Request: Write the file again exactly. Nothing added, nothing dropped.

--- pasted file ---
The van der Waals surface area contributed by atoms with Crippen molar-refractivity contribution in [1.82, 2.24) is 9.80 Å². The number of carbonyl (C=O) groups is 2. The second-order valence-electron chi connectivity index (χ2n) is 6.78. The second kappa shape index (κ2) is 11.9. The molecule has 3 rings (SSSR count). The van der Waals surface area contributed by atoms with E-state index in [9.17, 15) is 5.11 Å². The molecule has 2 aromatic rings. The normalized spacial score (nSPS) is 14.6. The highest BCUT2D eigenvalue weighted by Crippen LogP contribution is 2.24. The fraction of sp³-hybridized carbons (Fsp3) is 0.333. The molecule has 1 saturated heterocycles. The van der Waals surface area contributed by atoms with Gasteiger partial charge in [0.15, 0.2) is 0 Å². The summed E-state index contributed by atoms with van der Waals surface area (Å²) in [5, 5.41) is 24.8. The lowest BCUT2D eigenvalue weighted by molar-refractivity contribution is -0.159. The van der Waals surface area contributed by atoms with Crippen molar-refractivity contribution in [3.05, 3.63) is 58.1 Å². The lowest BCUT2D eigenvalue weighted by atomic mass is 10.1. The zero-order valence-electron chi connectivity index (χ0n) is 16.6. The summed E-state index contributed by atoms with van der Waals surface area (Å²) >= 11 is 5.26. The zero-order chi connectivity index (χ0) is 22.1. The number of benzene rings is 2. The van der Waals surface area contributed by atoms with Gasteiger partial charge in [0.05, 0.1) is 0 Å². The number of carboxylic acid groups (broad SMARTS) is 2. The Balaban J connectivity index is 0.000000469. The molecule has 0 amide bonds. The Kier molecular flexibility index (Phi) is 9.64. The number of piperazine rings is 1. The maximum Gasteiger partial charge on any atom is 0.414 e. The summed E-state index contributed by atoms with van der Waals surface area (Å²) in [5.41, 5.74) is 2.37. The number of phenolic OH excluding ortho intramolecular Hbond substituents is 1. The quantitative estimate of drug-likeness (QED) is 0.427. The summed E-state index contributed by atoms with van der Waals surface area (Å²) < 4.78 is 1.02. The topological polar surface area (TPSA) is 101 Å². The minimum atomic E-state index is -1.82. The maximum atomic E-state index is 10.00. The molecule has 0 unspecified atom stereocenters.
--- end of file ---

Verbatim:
The van der Waals surface area contributed by atoms with Crippen molar-refractivity contribution in [1.82, 2.24) is 9.80 Å². The number of carbonyl (C=O) groups is 2. The second-order valence-electron chi connectivity index (χ2n) is 6.78. The second kappa shape index (κ2) is 11.9. The molecule has 3 rings (SSSR count). The van der Waals surface area contributed by atoms with E-state index in [9.17, 15) is 5.11 Å². The molecule has 2 aromatic rings. The normalized spacial score (nSPS) is 14.6. The highest BCUT2D eigenvalue weighted by Crippen LogP contribution is 2.24. The fraction of sp³-hybridized carbons (Fsp3) is 0.333. The molecule has 1 saturated heterocycles. The van der Waals surface area contributed by atoms with Gasteiger partial charge in [0.15, 0.2) is 0 Å². The summed E-state index contributed by atoms with van der Waals surface area (Å²) in [5, 5.41) is 24.8. The lowest BCUT2D eigenvalue weighted by molar-refractivity contribution is -0.159. The van der Waals surface area contributed by atoms with Crippen molar-refractivity contribution in [3.05, 3.63) is 58.1 Å². The lowest BCUT2D eigenvalue weighted by atomic mass is 10.1. The zero-order valence-electron chi connectivity index (χ0n) is 16.6. The summed E-state index contributed by atoms with van der Waals surface area (Å²) >= 11 is 5.26. The zero-order chi connectivity index (χ0) is 22.1. The number of benzene rings is 2. The van der Waals surface area contributed by atoms with Gasteiger partial charge in [0.05, 0.1) is 0 Å². The number of carboxylic acid groups (broad SMARTS) is 2. The Balaban J connectivity index is 0.000000469. The molecule has 0 amide bonds. The Kier molecular flexibility index (Phi) is 9.64. The number of piperazine rings is 1. The maximum Gasteiger partial charge on any atom is 0.414 e. The summed E-state index contributed by atoms with van der Waals surface area (Å²) in [5.41, 5.74) is 2.37. The number of phenolic OH excluding ortho intramolecular Hbond substituents is 1. The quantitative estimate of drug-likeness (QED) is 0.427. The summed E-state index contributed by atoms with van der Waals surface area (Å²) < 4.78 is 1.02. The topological polar surface area (TPSA) is 101 Å². The minimum atomic E-state index is -1.82. The maximum atomic E-state index is 10.00. The molecule has 0 unspecified atom stereocenters.